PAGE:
Today we began listening to the HS choristers, in pairs, so that we may determine their proper voice parts. Mrs. D doesn't usually do this, but we are because of me (and my desire to learn from hearing them on their own). Well...the few pairs we got to listen to this morning were an experience, indeed. The first pair couldn't stop laughing and one of the two wouldn't sing "My Country 'tis of Thee" because he doesn't like it, so he sang a holiday ditty instead. The next pair had one girl I could barely hear and another who could only accurately sing about 4 pitches. Be glad you didn't hear her rendition of "My Country". Perhaps I'm being too mean, but the timidity and anxiety and excuses and distractions that they all have or find are extremely frustrating. I like a lot of them, and all of their voices (so far) truly have potential, but when they can't or won't sing in the octave that you ask them to, what will it mean to be in the right section at all? I'm actually still optimistic about the group, but this has given Mrs. D infinite ammo against me. We laugh about it a lot.
The selection I played for Theory today led to a discussion of whether or not the piece is really "music". That means it's time for the "What is music?" lesson/discussion. That shall be tomorrow. I'm excited.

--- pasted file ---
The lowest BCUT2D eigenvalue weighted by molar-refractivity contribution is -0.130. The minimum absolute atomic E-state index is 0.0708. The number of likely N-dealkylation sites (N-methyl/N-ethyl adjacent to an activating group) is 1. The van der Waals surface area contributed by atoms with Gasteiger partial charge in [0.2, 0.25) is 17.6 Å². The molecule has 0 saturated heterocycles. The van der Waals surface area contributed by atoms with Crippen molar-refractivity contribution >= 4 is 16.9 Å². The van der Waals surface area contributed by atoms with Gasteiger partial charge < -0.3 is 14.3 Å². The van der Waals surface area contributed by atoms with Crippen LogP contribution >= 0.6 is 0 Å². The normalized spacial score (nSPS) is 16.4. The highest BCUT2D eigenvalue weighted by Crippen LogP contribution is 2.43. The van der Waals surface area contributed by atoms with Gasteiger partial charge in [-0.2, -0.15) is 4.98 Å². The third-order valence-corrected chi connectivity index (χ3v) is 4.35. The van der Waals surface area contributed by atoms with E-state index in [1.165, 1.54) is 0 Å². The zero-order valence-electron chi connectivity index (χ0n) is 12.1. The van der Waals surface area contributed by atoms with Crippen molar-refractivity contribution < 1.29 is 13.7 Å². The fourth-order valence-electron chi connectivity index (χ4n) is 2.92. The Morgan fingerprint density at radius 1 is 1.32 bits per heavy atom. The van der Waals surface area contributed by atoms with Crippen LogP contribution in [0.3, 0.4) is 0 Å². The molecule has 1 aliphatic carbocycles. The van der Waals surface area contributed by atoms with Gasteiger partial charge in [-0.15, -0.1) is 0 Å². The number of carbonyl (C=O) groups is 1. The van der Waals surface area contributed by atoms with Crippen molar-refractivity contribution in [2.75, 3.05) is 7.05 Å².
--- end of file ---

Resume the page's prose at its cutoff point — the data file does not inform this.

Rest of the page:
Poème Électronique - Edgard Varèse (iTunes)
Managing the GM classes was fairly successful today. I'm getting to know pretty well at this point which students are most easily distracted by gossip with friends or by shamelessly begging for attention.
However, I did make one mammoth mistake in the 3rd (and wildest) class: To briefly review some note-naming on the board, I drew the note F. They identified it and I wrote the letter beneath the staff. Then I asked a student where to go from there, upward, and he mentioned the first ledger line, so I drew an A and, once named, added the letter below. Ah, but I couldn't move on without making sure they knew that the G is in between those notes, so I wrote it and they named it. Then I added the letter below the staff, confidently and cluelessly spelling "FAG". I caught myself right away and said, "Oh, that's not going to happen" and erased the G, but it was too late -- the class erupted in laughter. There wasn't a chance I was going to get them to settle down, so I pointed out, "Well, there's no way you're going to forget those note names now" and had them begin group studying for a quiz.
That's not all, folks. With no classes remaining and Mrs. D going to the HS for her after-school choir auditions, I settled down to grade today's quizzes. Soon, Mrs. D returned and told me that her car would not start. I offered a jump, Mrs. D called the HS to cancel auditions, and we went out to our cars. Quite fortunately, the jump worked, and just as I was putting away the cable, out of the school walks my college supervisor, here to meet with us together for the first time. We thought that he was going to arrive earlier if at all, but here he was. The rest of the day went into this meeting, and I'll be grading quizzes this weekend.